Writing Intensive Definitions & Guidelines

Written Communication Competencies:

All courses approved by the WI Committee must effectively address at least four of the following seven Written Communication Competencies as articulated in by the MnTC.

  • Understand/demonstrate the writing and speaking processes through invention, organization, drafting, revision, editing and presentation.
  • Participate effectively in groups with emphasis on listening, critical and reflective thinking, and responding.
  • Locate, evaluate, and synthesize in a responsible manner material from diverse sources and points of view.
  • Select appropriate communication choices for specific audiences.
  • Construct logical and coherent arguments.
  • Use authority, point-of-view, and individual voice and style in their writing and speaking.
  • Employ syntax and usage appropriate to academic disciplines and the professional world.


Writing intensive courses integrate writing with course content and provide a variety of both formal and informal occasions for students to write. Formal writing may include (but is not limited to) formats and genres characteristic of a particular field, such as a review of literature, a critical essay, an executive summary, or a laboratory report. The emphasis is on the final product as a demonstration of students’ understanding.

Informal writing may include (but is not limited to) project logs, recording personal observations, brainstorming, journals, e-mail, or short in-class writings. The emphasis is on students’ writing-to-learn, rather than on producing a polished product. Both formal writing and informal writing assignments are spaced reasonably across the semester, rather than being one long assignment at the close of the term.

In a writing intensive course, informal writing is generally unrehearsed. The professor uses the writing to gain an immediate sense of students’ understanding, to focus and facilitate class discussion, to help students learn the material, to facilitate the scaffolding from one assignment to the next, or to learn more about the students. Response to the writing is informal: it facilitates students’ understanding of content, rather than evaluating students’ performance. Response may be an oral response in class or answering questions revealed in in-class writing. Any written response is usually done quickly, a checking off that the writing has been completed, rather than the giving of a lengthy written response.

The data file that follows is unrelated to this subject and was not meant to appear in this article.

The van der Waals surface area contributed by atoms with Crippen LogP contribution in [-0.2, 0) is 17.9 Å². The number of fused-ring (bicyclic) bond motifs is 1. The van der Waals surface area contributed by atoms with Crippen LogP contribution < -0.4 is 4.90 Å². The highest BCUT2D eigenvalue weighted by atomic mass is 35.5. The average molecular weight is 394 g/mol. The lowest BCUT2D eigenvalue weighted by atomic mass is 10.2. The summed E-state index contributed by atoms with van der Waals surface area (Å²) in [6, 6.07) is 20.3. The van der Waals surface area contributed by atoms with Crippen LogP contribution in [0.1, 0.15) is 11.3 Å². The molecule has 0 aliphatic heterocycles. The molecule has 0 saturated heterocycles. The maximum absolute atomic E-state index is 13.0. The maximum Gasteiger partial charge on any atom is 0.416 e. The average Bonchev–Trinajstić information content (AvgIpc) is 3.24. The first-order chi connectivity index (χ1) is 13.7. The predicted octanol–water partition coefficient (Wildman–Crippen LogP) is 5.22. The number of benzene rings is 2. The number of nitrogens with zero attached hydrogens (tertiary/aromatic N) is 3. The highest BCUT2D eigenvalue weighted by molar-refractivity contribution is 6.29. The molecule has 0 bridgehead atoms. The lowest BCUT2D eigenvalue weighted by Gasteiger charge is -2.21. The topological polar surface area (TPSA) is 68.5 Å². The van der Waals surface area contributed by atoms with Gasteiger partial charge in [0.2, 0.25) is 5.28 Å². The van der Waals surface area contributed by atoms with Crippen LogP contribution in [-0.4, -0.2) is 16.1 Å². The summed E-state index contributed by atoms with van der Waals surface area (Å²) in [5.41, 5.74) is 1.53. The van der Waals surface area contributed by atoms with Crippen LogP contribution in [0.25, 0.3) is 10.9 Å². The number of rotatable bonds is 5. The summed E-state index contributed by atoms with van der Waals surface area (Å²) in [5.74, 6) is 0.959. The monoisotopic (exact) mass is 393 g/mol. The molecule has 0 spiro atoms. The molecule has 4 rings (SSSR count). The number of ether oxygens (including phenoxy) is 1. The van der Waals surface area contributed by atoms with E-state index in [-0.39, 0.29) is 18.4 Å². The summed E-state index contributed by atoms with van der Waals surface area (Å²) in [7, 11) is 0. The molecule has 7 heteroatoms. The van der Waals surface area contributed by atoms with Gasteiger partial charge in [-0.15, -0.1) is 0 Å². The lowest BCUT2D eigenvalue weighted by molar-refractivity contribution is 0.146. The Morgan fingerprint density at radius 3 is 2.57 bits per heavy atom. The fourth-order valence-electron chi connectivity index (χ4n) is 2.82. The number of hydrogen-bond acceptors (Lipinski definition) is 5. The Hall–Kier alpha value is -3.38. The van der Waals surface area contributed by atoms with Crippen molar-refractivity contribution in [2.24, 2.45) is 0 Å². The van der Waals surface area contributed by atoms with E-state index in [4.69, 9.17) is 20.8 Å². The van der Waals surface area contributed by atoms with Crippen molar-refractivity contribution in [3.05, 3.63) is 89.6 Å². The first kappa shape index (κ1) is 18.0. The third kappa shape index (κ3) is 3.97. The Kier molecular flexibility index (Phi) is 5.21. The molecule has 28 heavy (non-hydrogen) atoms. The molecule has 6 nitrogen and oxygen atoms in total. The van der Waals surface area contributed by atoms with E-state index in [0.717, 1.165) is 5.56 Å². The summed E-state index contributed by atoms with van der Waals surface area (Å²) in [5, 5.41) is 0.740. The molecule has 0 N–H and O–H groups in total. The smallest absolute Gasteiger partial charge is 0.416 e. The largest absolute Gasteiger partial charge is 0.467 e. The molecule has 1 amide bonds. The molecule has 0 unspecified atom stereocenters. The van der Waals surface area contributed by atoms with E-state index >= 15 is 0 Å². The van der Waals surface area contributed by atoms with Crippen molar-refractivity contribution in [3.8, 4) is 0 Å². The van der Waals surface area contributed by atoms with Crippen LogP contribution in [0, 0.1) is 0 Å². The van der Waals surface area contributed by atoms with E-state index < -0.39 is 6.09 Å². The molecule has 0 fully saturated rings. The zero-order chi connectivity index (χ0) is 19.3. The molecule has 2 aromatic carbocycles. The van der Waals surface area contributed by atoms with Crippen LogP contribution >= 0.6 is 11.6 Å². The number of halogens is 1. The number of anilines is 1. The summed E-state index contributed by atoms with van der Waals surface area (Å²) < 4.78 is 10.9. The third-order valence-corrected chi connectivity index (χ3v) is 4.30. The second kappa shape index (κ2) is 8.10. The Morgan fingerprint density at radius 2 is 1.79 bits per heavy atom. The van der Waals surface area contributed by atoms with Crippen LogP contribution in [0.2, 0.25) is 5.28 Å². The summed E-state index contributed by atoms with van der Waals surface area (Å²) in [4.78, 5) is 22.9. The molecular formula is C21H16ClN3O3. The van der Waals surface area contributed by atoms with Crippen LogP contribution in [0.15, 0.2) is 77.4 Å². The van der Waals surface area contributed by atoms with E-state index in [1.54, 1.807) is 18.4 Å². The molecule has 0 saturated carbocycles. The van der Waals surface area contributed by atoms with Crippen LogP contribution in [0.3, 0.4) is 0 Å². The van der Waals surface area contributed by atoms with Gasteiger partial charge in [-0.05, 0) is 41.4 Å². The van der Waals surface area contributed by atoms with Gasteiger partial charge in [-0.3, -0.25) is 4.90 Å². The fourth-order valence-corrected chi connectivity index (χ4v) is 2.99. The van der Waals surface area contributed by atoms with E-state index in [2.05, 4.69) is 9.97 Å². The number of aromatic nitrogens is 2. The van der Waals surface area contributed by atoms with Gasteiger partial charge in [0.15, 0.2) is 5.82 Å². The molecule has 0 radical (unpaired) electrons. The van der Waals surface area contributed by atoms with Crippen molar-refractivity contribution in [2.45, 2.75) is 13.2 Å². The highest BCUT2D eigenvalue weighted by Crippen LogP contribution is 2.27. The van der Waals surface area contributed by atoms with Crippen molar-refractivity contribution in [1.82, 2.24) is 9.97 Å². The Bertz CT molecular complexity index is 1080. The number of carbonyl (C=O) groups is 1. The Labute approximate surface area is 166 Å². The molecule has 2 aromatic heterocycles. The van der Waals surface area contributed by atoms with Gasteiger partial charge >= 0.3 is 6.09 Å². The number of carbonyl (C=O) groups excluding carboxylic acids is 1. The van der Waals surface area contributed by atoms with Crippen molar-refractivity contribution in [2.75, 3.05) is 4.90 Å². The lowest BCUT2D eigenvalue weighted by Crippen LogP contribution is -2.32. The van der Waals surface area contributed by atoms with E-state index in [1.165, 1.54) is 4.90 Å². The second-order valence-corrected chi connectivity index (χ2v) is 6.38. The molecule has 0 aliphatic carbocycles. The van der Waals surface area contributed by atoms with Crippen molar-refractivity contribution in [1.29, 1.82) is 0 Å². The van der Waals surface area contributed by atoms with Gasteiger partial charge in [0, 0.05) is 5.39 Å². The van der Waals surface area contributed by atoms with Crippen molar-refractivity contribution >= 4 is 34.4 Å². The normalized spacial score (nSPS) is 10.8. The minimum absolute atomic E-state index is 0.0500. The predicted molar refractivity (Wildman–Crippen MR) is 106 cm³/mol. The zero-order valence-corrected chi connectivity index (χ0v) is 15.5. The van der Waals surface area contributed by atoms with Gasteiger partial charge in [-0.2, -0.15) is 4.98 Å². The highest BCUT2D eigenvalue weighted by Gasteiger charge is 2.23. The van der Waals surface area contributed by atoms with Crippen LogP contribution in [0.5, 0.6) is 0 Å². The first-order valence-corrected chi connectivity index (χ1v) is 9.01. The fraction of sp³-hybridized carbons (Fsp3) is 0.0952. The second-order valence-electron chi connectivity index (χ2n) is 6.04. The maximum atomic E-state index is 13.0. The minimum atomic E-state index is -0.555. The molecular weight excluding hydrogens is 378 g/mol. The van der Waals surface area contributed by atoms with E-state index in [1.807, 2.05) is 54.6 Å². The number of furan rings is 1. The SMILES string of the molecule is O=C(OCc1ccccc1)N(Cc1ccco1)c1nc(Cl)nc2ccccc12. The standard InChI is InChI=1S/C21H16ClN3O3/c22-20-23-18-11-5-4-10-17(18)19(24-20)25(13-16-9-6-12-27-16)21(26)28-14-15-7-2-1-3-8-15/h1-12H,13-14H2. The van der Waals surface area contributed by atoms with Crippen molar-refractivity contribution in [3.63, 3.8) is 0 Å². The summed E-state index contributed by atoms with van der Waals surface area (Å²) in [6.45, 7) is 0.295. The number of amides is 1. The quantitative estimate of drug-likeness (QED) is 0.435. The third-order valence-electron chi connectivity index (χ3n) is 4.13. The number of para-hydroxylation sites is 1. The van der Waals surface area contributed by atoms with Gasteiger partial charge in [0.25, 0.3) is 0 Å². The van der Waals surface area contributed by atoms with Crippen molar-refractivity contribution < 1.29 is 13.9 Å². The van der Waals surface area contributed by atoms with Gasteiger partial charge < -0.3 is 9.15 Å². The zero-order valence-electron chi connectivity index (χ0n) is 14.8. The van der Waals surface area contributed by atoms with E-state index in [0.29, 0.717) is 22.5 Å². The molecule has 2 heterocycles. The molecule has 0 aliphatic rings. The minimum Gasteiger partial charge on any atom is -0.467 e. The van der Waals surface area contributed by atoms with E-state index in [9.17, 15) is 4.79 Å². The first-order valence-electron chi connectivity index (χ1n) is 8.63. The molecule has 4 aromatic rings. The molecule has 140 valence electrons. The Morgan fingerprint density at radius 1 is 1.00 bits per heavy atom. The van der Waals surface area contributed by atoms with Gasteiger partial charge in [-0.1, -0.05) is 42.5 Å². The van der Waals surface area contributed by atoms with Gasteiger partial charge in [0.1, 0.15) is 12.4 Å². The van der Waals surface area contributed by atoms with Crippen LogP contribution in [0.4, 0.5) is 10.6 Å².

To meet the writing intensive course requirements, the application must explain how the course will meet WI competencies and must do the following:

  • Indicate how writing serves the goals of the course;
  • Indicate which written communication competencies of LASC are addressed and how they are developed; the course should develop at least four of those competencies;
  • Assign a minimum of 4800 to 5000 words per student of formal, polished writing in multiple assignments that span the semester, rather than one long paper handed in at the end of the term;
  • Include at least one assignment that requires drafting and revision;
  • Include informal writing-to-learn assignments or activities;
  • Indicate how the quality of student writing will affect the course grade;
  • Demonstrate how meeting the Writing Intensive requirements will be necessary to passing the course; this will be accomplished according to the faculty member's discretion, via, for instance, grading or course policies.

In a writing intensive course, formal writing assignments and evaluation criteria must be given to students in writing far enough ahead of time to facilitate thoughtful writing and students’ use of conferences with the instructor, a writing center tutor, or a peer response group before the paper is due if they choose. The professor will offer substantive response to the students’ writing, using the following criteria:

Focus — The paper addresses the assignment/answers the question? There is a thesis, main idea, or hypothesis that holds the paper together.

Organization — The paper is cohesively organized, making effective use of paragraphs and transitions, or other appropriate genre conventions.

Development — The paper provides sufficient evidence to support the over-all thesis, or answer the question. Topic sentences for each paragraph are adequately supported.

Clarity — Sentences are clear and effectively punctuated (appropriate diction, no run-ons, fragments, misspellings, or grammar errors).

Voice — The tone is professional and informative (not stuffy, preachy, whiny, or filled with slang).

The professor will also instruct students on writing conventions, formats, and styles appropriate to the discipline or the area, sharing examples when possible.

Writing intensive courses at the 200 level should extend the student learning outcomes of the foundation writing course, giving the students writing opportunities to practice those outcomes. The course syllabus will identify which learning outcomes the course extends and how. It will show that writing is an integral part of the course, giving students opportunity to convey their knowledge, comprehension, and application of course content.

Writing intensive courses at the 300/400 level should not only extend the student learning outcomes of the foundation writing course, but they should also give students opportunity to develop their competency in using diverse sources and points of view in their writing. Students should have opportunity to locate, use, and cite appropriately primary and secondary source materials from both print and electronic resources. They should also be introduced to writing conventions appropriate to the discipline of the course. The writing opportunities should give them opportunity to analyze, synthesize, and evaluate course content, not just repeat information.